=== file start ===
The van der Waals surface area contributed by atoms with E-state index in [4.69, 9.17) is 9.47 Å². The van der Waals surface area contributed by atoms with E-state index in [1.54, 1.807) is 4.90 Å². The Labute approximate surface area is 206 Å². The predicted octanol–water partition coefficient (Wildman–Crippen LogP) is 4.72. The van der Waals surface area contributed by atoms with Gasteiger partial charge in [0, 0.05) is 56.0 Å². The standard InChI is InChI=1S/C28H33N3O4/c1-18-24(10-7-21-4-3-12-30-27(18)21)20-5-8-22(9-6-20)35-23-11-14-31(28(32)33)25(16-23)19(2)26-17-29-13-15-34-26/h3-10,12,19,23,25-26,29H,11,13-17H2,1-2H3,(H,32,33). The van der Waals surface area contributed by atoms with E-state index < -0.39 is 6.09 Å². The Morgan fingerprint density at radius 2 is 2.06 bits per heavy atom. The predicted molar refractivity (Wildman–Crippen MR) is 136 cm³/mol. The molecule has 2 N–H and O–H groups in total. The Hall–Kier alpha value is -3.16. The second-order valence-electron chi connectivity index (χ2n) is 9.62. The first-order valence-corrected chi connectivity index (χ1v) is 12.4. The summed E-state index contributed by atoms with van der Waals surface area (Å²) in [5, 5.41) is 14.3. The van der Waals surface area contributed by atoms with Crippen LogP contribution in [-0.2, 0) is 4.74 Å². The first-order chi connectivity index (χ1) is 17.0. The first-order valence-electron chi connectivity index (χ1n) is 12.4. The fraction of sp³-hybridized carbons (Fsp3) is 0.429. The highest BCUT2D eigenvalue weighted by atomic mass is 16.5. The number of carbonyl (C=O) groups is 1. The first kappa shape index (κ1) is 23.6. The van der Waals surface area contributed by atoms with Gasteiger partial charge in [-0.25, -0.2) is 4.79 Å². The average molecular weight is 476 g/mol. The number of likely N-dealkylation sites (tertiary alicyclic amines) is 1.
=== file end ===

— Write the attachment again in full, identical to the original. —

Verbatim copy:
The van der Waals surface area contributed by atoms with E-state index in [4.69, 9.17) is 9.47 Å². The van der Waals surface area contributed by atoms with E-state index in [1.54, 1.807) is 4.90 Å². The Labute approximate surface area is 206 Å². The predicted octanol–water partition coefficient (Wildman–Crippen LogP) is 4.72. The van der Waals surface area contributed by atoms with Gasteiger partial charge in [0, 0.05) is 56.0 Å². The standard InChI is InChI=1S/C28H33N3O4/c1-18-24(10-7-21-4-3-12-30-27(18)21)20-5-8-22(9-6-20)35-23-11-14-31(28(32)33)25(16-23)19(2)26-17-29-13-15-34-26/h3-10,12,19,23,25-26,29H,11,13-17H2,1-2H3,(H,32,33). The van der Waals surface area contributed by atoms with E-state index < -0.39 is 6.09 Å². The Morgan fingerprint density at radius 2 is 2.06 bits per heavy atom. The predicted molar refractivity (Wildman–Crippen MR) is 136 cm³/mol. The molecule has 2 N–H and O–H groups in total. The Hall–Kier alpha value is -3.16. The second-order valence-electron chi connectivity index (χ2n) is 9.62. The first-order valence-corrected chi connectivity index (χ1v) is 12.4. The summed E-state index contributed by atoms with van der Waals surface area (Å²) in [5, 5.41) is 14.3. The van der Waals surface area contributed by atoms with Crippen LogP contribution in [-0.2, 0) is 4.74 Å². The first-order chi connectivity index (χ1) is 17.0. The first-order valence-electron chi connectivity index (χ1n) is 12.4. The fraction of sp³-hybridized carbons (Fsp3) is 0.429. The highest BCUT2D eigenvalue weighted by atomic mass is 16.5. The number of carbonyl (C=O) groups is 1. The first kappa shape index (κ1) is 23.6. The van der Waals surface area contributed by atoms with Gasteiger partial charge in [-0.25, -0.2) is 4.79 Å². The average molecular weight is 476 g/mol. The number of likely N-dealkylation sites (tertiary alicyclic amines) is 1.